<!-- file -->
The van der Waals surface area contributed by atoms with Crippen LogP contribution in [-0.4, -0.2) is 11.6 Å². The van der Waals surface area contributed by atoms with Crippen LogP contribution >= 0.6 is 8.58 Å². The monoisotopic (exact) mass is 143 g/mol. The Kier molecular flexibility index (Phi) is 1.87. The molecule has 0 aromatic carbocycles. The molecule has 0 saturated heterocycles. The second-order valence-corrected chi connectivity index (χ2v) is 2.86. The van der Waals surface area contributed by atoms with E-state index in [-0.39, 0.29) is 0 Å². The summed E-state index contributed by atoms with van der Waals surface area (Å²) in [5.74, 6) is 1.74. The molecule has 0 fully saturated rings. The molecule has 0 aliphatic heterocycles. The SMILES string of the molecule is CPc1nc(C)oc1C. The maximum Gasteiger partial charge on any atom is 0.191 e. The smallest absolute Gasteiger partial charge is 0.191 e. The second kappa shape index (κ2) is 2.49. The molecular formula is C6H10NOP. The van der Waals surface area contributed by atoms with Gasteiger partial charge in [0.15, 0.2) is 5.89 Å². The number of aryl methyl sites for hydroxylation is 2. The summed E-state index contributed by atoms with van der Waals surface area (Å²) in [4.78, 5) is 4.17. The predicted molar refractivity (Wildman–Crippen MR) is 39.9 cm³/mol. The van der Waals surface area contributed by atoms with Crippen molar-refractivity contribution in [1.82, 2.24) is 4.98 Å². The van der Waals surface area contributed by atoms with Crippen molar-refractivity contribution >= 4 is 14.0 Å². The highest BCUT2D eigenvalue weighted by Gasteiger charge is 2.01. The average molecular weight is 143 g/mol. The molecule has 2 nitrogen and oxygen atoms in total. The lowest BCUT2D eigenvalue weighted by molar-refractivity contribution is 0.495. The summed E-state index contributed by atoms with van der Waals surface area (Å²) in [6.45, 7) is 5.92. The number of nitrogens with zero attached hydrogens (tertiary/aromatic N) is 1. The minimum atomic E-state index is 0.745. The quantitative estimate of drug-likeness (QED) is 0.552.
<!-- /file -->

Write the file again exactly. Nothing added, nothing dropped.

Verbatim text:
The van der Waals surface area contributed by atoms with Crippen LogP contribution in [-0.4, -0.2) is 11.6 Å². The van der Waals surface area contributed by atoms with Crippen LogP contribution >= 0.6 is 8.58 Å². The monoisotopic (exact) mass is 143 g/mol. The Kier molecular flexibility index (Phi) is 1.87. The molecule has 0 aromatic carbocycles. The molecule has 0 saturated heterocycles. The second-order valence-corrected chi connectivity index (χ2v) is 2.86. The van der Waals surface area contributed by atoms with E-state index in [-0.39, 0.29) is 0 Å². The summed E-state index contributed by atoms with van der Waals surface area (Å²) in [5.74, 6) is 1.74. The molecule has 0 fully saturated rings. The molecule has 0 aliphatic heterocycles. The SMILES string of the molecule is CPc1nc(C)oc1C. The maximum Gasteiger partial charge on any atom is 0.191 e. The smallest absolute Gasteiger partial charge is 0.191 e. The second kappa shape index (κ2) is 2.49. The molecular formula is C6H10NOP. The van der Waals surface area contributed by atoms with Gasteiger partial charge in [0.15, 0.2) is 5.89 Å². The number of aryl methyl sites for hydroxylation is 2. The summed E-state index contributed by atoms with van der Waals surface area (Å²) in [4.78, 5) is 4.17. The predicted molar refractivity (Wildman–Crippen MR) is 39.9 cm³/mol. The van der Waals surface area contributed by atoms with Crippen molar-refractivity contribution in [1.82, 2.24) is 4.98 Å². The van der Waals surface area contributed by atoms with Crippen molar-refractivity contribution >= 4 is 14.0 Å². The highest BCUT2D eigenvalue weighted by Gasteiger charge is 2.01. The average molecular weight is 143 g/mol. The molecule has 2 nitrogen and oxygen atoms in total. The lowest BCUT2D eigenvalue weighted by molar-refractivity contribution is 0.495. The summed E-state index contributed by atoms with van der Waals surface area (Å²) in [6.45, 7) is 5.92. The number of nitrogens with zero attached hydrogens (tertiary/aromatic N) is 1. The minimum atomic E-state index is 0.745. The quantitative estimate of drug-likeness (QED) is 0.552.